subjects when they get to the system's campuses. 

As the individual systems are working on their plans, Education Trust and
the system heads' organization are bringing in experts on such things as
course redesign (an approach used
<http://www.insidehighered.com/news/2009/10/09/ncat>  heavily in Maryland)
and project "delivery" (based on the work of Michael Barber in Britain
<http://www.educationsector.org/analysis/analysis_show.htm?doc_id=344385> )
and helping them share their successes (and failures) with one another to
better achieve their goals.

While the down economy could impair what the systems have to spend on these
efforts, it also could propel them to be more creative, said Haycock.

"The challenge for these leaders is how to lean into this crisis and use
it," she said, "as opposed to walking away from it."

-  <mailto:[log in to unmask]> Doug Lederman 

Go
<http://www.insidehighered.com/layout/set/print/news/2009/12/04/edtrust#Comm
ents>  to comments (1) > 

Comments on Redefining Access and Success 

*	Greater nuance would help 
*	Posted by Cliff Adelman , Senior Associate at Institute for Higher
Education Policy on December 4, 2009 at 7:30am EST 
*	This is a more sophisticated way of getting at annual, state-based
data than we have seen to date, and it certainly proves to be a stimulus for
constructive state-system efforts to improve completion and close gaps for
students who remain in state, even if they transfer. But the difference
between national accounts of completion including transfers (from the the
Beginning Postsecondary Students longitudinal studies and grade cohort
longitudinal studies of the National Center of Education Statistics) and
this study are substantial (e.g. the BPS 95-2001 study shows a 63 percent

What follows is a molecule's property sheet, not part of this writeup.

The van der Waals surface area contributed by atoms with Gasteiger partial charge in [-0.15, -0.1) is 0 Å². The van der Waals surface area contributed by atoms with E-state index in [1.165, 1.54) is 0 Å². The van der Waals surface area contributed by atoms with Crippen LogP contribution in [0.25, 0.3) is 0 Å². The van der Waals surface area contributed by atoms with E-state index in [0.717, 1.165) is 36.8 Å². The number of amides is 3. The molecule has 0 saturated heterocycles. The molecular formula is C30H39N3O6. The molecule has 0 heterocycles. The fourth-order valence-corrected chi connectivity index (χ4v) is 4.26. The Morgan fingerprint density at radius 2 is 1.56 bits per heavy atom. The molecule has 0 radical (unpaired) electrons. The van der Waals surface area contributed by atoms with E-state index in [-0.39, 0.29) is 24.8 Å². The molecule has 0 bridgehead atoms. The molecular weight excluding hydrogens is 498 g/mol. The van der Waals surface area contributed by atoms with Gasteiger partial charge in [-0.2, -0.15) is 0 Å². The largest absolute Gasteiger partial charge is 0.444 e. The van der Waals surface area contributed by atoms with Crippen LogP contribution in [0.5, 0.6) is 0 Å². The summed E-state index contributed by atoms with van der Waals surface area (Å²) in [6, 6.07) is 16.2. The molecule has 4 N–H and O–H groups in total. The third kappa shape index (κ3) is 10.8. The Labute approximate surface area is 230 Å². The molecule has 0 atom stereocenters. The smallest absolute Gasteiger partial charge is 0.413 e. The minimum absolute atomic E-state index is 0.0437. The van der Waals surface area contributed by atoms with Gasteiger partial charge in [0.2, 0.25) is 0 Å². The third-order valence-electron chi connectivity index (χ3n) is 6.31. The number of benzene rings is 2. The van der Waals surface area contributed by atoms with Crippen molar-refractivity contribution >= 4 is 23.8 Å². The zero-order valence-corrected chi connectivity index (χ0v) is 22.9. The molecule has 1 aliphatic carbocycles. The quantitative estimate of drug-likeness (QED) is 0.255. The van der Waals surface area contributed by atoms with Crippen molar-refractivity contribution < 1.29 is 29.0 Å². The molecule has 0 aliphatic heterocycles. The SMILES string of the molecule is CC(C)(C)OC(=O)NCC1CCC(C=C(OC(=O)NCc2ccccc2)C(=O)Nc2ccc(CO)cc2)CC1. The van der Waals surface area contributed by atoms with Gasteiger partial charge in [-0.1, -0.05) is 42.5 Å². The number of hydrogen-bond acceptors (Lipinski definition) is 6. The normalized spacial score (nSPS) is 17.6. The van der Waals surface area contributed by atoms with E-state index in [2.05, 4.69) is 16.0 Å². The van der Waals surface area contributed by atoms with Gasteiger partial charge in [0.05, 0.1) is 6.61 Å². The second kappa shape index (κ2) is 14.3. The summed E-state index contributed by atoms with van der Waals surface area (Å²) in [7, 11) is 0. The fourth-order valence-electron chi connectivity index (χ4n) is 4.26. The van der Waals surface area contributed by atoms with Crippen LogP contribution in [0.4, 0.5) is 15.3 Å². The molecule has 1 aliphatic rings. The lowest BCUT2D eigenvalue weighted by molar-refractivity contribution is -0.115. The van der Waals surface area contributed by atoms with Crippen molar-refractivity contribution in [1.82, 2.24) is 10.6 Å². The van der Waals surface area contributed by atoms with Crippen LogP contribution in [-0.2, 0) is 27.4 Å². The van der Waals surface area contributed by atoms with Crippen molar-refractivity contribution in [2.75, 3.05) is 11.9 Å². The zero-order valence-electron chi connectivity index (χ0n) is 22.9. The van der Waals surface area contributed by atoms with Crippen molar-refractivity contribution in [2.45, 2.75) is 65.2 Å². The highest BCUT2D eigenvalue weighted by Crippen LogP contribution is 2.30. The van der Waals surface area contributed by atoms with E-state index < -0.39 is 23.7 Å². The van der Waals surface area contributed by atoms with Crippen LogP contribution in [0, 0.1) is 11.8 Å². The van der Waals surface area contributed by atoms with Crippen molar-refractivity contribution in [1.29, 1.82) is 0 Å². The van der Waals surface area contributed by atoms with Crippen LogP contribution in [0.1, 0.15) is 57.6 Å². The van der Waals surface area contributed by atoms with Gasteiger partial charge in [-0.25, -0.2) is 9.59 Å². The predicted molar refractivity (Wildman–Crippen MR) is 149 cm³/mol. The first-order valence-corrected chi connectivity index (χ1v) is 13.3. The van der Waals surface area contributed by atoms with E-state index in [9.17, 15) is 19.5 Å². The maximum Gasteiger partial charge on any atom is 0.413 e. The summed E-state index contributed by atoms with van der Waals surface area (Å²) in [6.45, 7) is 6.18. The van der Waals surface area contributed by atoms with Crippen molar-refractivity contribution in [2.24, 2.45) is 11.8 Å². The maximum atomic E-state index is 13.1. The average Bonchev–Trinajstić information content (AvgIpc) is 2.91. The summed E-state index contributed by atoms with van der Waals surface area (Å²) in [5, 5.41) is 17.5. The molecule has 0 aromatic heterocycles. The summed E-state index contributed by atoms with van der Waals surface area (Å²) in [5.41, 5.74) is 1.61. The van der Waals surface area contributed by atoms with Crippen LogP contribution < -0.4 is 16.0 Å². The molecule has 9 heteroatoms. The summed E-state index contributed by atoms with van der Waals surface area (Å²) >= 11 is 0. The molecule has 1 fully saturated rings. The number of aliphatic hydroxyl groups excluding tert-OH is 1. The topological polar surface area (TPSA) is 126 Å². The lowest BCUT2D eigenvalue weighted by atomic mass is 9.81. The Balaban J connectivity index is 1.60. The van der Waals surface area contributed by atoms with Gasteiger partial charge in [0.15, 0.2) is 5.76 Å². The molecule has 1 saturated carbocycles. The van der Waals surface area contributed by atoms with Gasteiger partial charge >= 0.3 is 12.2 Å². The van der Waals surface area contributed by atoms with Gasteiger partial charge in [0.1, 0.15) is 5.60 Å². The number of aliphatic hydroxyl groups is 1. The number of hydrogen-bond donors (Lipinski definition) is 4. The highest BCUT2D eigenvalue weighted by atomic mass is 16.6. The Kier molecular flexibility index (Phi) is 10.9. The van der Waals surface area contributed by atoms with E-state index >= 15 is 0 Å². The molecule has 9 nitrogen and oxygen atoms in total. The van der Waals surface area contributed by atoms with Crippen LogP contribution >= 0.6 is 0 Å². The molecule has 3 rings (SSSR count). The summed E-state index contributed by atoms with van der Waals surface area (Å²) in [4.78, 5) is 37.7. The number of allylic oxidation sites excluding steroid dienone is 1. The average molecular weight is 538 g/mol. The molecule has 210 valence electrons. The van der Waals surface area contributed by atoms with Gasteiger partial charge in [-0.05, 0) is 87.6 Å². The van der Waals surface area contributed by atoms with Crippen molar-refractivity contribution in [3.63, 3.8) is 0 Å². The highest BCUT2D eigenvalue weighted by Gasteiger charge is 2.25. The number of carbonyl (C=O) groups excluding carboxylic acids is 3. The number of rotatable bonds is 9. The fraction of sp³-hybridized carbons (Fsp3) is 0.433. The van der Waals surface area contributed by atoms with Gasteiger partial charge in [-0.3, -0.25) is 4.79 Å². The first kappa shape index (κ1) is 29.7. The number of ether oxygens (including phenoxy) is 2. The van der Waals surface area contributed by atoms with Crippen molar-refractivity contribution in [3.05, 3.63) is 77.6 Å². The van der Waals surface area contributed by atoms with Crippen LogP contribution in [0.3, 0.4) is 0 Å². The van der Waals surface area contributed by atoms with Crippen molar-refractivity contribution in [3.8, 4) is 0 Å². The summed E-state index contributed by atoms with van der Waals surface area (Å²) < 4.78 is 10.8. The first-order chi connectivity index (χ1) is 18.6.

"graduated from anywhere" rate while EdTrust/NASH runs at least 10 points
lower depending who one is talking about), that one has to ask what is
possibly missing. 

That's obvious: These data count as successes only those students who earn
degrees "within the system," i.e. they miss students who are transfers out
and earn degrees in another state. So even within the 24 systems they've
involved, they miss the student who starts in one and finishes in another.
One would (a) have to go to the National Student Clearinghouse to track that
information, and (b) pray that it's all there (there is no guarantee). There
is no evidence in the report that they tried to do this. How big a group are
we talking about? For the "older" but transcript-based National Education
Longitudinal Study it was 9.0% of the people who started in a four-year
college and who earned a bachelor's in 8.5 years (1992-2000), and 9.9% of
all bachelor's degree recipients (see "Principal Indicators of Student
Academic Histories in Postsecondary Education, 1972-2000"--U.S. Dept. of Ed,
2004, pp 12-14 with the table on p.14). That's not a small percentage,
though I would bet (I'd have to run the data on it), that the interstate
transfers come from higher socioeconomic groups, so the gaps would be
greater. Too, that this is NELS data, so one is dealing with 18-26/27
year-olds most of whom started in higher ed by age 20, and these folks tend
to complete degrees at a higher rate than those who start later in their
20s. As for the geographic mobility of traditional-age community college
beginners, about 25% of transfer students cross state lines in transfer, so
that's another group they aren't accounting for. The point is that we have a
very geomobile student population with a proportion that lies beyond the
micromanagement of state systems. That doesn't diminish the efforts of
Access to Success (I am working with one piece of it, so obviously believe
in it), but it does suggest a more nuanced portrait that accounts for
geomobility would ultimately be more helpful. 

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What?
November 30, 2009 

C Copyright 2009 Inside Higher Ed 

 

Sources:
http://www.insidehighered.com/layout/set/print/news/2009/12/04/edtrust